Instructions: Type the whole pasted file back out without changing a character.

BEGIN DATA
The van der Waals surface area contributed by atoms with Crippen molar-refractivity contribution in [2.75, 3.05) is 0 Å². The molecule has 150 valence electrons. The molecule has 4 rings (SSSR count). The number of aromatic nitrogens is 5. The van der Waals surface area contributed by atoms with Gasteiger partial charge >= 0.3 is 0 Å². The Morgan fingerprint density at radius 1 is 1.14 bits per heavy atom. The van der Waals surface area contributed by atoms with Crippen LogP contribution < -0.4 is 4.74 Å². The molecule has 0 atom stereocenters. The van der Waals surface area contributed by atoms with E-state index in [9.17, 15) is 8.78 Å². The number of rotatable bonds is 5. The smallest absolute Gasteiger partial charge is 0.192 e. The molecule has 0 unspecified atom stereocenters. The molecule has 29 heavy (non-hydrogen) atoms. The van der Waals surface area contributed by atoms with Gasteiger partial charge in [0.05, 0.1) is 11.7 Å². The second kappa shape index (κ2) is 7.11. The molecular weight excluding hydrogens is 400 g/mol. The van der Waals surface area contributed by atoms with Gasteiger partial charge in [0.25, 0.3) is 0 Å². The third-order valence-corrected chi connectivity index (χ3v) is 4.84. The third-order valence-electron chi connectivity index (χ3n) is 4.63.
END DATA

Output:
The van der Waals surface area contributed by atoms with Crippen molar-refractivity contribution in [2.75, 3.05) is 0 Å². The molecule has 150 valence electrons. The molecule has 4 rings (SSSR count). The number of aromatic nitrogens is 5. The van der Waals surface area contributed by atoms with Gasteiger partial charge >= 0.3 is 0 Å². The Morgan fingerprint density at radius 1 is 1.14 bits per heavy atom. The van der Waals surface area contributed by atoms with Crippen LogP contribution < -0.4 is 4.74 Å². The molecule has 0 atom stereocenters. The van der Waals surface area contributed by atoms with E-state index in [9.17, 15) is 8.78 Å². The number of rotatable bonds is 5. The smallest absolute Gasteiger partial charge is 0.192 e. The molecule has 0 unspecified atom stereocenters. The molecule has 29 heavy (non-hydrogen) atoms. The van der Waals surface area contributed by atoms with Gasteiger partial charge in [0.05, 0.1) is 11.7 Å². The second kappa shape index (κ2) is 7.11. The molecular weight excluding hydrogens is 400 g/mol. The van der Waals surface area contributed by atoms with Gasteiger partial charge in [0.25, 0.3) is 0 Å². The third-order valence-corrected chi connectivity index (χ3v) is 4.84. The third-order valence-electron chi connectivity index (χ3n) is 4.63.